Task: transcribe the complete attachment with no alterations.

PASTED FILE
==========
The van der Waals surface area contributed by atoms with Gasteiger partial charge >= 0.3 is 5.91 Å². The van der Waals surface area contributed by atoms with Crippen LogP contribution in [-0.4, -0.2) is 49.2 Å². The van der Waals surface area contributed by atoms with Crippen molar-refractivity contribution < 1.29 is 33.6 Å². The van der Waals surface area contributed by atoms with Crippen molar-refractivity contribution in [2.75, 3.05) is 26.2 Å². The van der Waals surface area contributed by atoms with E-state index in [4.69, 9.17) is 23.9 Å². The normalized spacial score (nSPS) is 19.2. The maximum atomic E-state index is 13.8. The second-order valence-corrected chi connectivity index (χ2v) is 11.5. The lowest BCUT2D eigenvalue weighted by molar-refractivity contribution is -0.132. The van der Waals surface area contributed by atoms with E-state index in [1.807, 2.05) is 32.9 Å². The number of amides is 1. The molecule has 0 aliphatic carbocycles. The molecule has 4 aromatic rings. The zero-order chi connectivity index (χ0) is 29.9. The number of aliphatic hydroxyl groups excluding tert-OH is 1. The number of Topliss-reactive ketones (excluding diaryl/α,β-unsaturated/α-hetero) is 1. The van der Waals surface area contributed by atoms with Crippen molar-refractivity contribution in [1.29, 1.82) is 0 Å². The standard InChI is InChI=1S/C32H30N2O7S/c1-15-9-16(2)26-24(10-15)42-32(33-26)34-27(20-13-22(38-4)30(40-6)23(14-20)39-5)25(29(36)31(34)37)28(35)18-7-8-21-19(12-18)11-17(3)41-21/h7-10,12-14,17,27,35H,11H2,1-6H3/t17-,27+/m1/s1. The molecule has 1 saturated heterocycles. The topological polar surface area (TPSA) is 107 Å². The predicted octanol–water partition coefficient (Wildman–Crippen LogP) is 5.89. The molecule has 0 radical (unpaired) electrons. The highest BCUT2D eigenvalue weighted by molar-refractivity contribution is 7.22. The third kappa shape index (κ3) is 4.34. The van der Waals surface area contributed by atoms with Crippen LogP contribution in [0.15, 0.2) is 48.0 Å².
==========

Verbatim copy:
The van der Waals surface area contributed by atoms with Gasteiger partial charge >= 0.3 is 5.91 Å². The van der Waals surface area contributed by atoms with Crippen LogP contribution in [-0.4, -0.2) is 49.2 Å². The van der Waals surface area contributed by atoms with Crippen molar-refractivity contribution < 1.29 is 33.6 Å². The van der Waals surface area contributed by atoms with Crippen molar-refractivity contribution in [2.75, 3.05) is 26.2 Å². The van der Waals surface area contributed by atoms with E-state index in [4.69, 9.17) is 23.9 Å². The normalized spacial score (nSPS) is 19.2. The maximum atomic E-state index is 13.8. The second-order valence-corrected chi connectivity index (χ2v) is 11.5. The lowest BCUT2D eigenvalue weighted by molar-refractivity contribution is -0.132. The van der Waals surface area contributed by atoms with E-state index in [1.807, 2.05) is 32.9 Å². The number of amides is 1. The molecule has 0 aliphatic carbocycles. The molecule has 4 aromatic rings. The zero-order chi connectivity index (χ0) is 29.9. The number of aliphatic hydroxyl groups excluding tert-OH is 1. The number of Topliss-reactive ketones (excluding diaryl/α,β-unsaturated/α-hetero) is 1. The van der Waals surface area contributed by atoms with Crippen molar-refractivity contribution in [1.29, 1.82) is 0 Å². The standard InChI is InChI=1S/C32H30N2O7S/c1-15-9-16(2)26-24(10-15)42-32(33-26)34-27(20-13-22(38-4)30(40-6)23(14-20)39-5)25(29(36)31(34)37)28(35)18-7-8-21-19(12-18)11-17(3)41-21/h7-10,12-14,17,27,35H,11H2,1-6H3/t17-,27+/m1/s1. The molecule has 1 saturated heterocycles. The topological polar surface area (TPSA) is 107 Å². The predicted octanol–water partition coefficient (Wildman–Crippen LogP) is 5.89. The molecule has 0 radical (unpaired) electrons. The highest BCUT2D eigenvalue weighted by molar-refractivity contribution is 7.22. The third kappa shape index (κ3) is 4.34. The van der Waals surface area contributed by atoms with Crippen LogP contribution in [0.15, 0.2) is 48.0 Å².